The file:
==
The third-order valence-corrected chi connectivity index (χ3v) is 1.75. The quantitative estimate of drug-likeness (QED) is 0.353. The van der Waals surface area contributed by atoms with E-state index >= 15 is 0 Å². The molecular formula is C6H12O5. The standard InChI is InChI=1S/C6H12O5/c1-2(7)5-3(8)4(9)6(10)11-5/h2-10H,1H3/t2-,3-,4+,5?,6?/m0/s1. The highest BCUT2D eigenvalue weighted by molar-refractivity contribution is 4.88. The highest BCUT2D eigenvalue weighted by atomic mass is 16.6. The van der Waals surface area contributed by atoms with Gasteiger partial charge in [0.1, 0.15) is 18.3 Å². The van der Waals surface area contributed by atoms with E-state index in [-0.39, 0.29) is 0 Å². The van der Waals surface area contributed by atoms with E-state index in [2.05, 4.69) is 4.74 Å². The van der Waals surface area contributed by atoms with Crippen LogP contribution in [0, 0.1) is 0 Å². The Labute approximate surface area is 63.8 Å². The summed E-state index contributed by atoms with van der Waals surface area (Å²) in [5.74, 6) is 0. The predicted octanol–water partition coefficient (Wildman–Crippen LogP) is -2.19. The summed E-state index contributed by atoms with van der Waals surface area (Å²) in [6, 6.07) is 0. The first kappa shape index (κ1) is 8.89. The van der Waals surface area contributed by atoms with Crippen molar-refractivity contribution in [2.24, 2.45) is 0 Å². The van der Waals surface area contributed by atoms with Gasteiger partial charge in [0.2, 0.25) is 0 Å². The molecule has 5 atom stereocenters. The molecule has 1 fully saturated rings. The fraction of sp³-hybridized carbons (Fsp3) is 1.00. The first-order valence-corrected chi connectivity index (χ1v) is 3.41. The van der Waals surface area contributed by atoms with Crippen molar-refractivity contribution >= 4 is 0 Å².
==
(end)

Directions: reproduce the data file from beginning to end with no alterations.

The third-order valence-corrected chi connectivity index (χ3v) is 1.75. The quantitative estimate of drug-likeness (QED) is 0.353. The van der Waals surface area contributed by atoms with E-state index >= 15 is 0 Å². The molecular formula is C6H12O5. The standard InChI is InChI=1S/C6H12O5/c1-2(7)5-3(8)4(9)6(10)11-5/h2-10H,1H3/t2-,3-,4+,5?,6?/m0/s1. The highest BCUT2D eigenvalue weighted by molar-refractivity contribution is 4.88. The highest BCUT2D eigenvalue weighted by atomic mass is 16.6. The van der Waals surface area contributed by atoms with Gasteiger partial charge in [0.1, 0.15) is 18.3 Å². The van der Waals surface area contributed by atoms with E-state index in [-0.39, 0.29) is 0 Å². The van der Waals surface area contributed by atoms with E-state index in [2.05, 4.69) is 4.74 Å². The van der Waals surface area contributed by atoms with Crippen LogP contribution in [0, 0.1) is 0 Å². The Labute approximate surface area is 63.8 Å². The summed E-state index contributed by atoms with van der Waals surface area (Å²) in [5.74, 6) is 0. The predicted octanol–water partition coefficient (Wildman–Crippen LogP) is -2.19. The summed E-state index contributed by atoms with van der Waals surface area (Å²) in [6, 6.07) is 0. The first kappa shape index (κ1) is 8.89. The van der Waals surface area contributed by atoms with Crippen molar-refractivity contribution in [2.24, 2.45) is 0 Å². The van der Waals surface area contributed by atoms with Gasteiger partial charge in [0.2, 0.25) is 0 Å². The molecule has 5 atom stereocenters. The molecule has 1 fully saturated rings. The fraction of sp³-hybridized carbons (Fsp3) is 1.00. The first-order valence-corrected chi connectivity index (χ1v) is 3.41. The van der Waals surface area contributed by atoms with Crippen molar-refractivity contribution >= 4 is 0 Å².